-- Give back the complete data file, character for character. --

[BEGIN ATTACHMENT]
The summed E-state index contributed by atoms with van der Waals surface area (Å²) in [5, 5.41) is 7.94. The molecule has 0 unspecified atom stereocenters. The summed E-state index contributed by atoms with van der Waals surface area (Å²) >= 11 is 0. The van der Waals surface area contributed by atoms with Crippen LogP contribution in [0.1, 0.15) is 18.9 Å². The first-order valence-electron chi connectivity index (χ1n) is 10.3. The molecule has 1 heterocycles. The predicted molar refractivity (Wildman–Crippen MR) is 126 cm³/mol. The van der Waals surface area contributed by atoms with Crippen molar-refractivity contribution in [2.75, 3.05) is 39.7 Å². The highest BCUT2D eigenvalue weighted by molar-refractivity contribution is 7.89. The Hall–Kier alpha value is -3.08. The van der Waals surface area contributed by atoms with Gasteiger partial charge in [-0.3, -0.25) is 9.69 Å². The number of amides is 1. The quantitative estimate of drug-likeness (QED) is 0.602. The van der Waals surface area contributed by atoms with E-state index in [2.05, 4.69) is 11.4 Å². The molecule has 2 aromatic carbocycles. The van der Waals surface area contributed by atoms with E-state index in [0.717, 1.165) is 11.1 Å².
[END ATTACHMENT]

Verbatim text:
The summed E-state index contributed by atoms with van der Waals surface area (Å²) in [5, 5.41) is 7.94. The molecule has 0 unspecified atom stereocenters. The summed E-state index contributed by atoms with van der Waals surface area (Å²) >= 11 is 0. The van der Waals surface area contributed by atoms with Crippen LogP contribution in [0.1, 0.15) is 18.9 Å². The first-order valence-electron chi connectivity index (χ1n) is 10.3. The molecule has 1 heterocycles. The predicted molar refractivity (Wildman–Crippen MR) is 126 cm³/mol. The van der Waals surface area contributed by atoms with Crippen molar-refractivity contribution in [2.75, 3.05) is 39.7 Å². The highest BCUT2D eigenvalue weighted by molar-refractivity contribution is 7.89. The Hall–Kier alpha value is -3.08. The van der Waals surface area contributed by atoms with Gasteiger partial charge in [-0.3, -0.25) is 9.69 Å². The number of amides is 1. The quantitative estimate of drug-likeness (QED) is 0.602. The van der Waals surface area contributed by atoms with E-state index in [2.05, 4.69) is 11.4 Å². The molecule has 2 aromatic carbocycles. The van der Waals surface area contributed by atoms with E-state index in [0.717, 1.165) is 11.1 Å².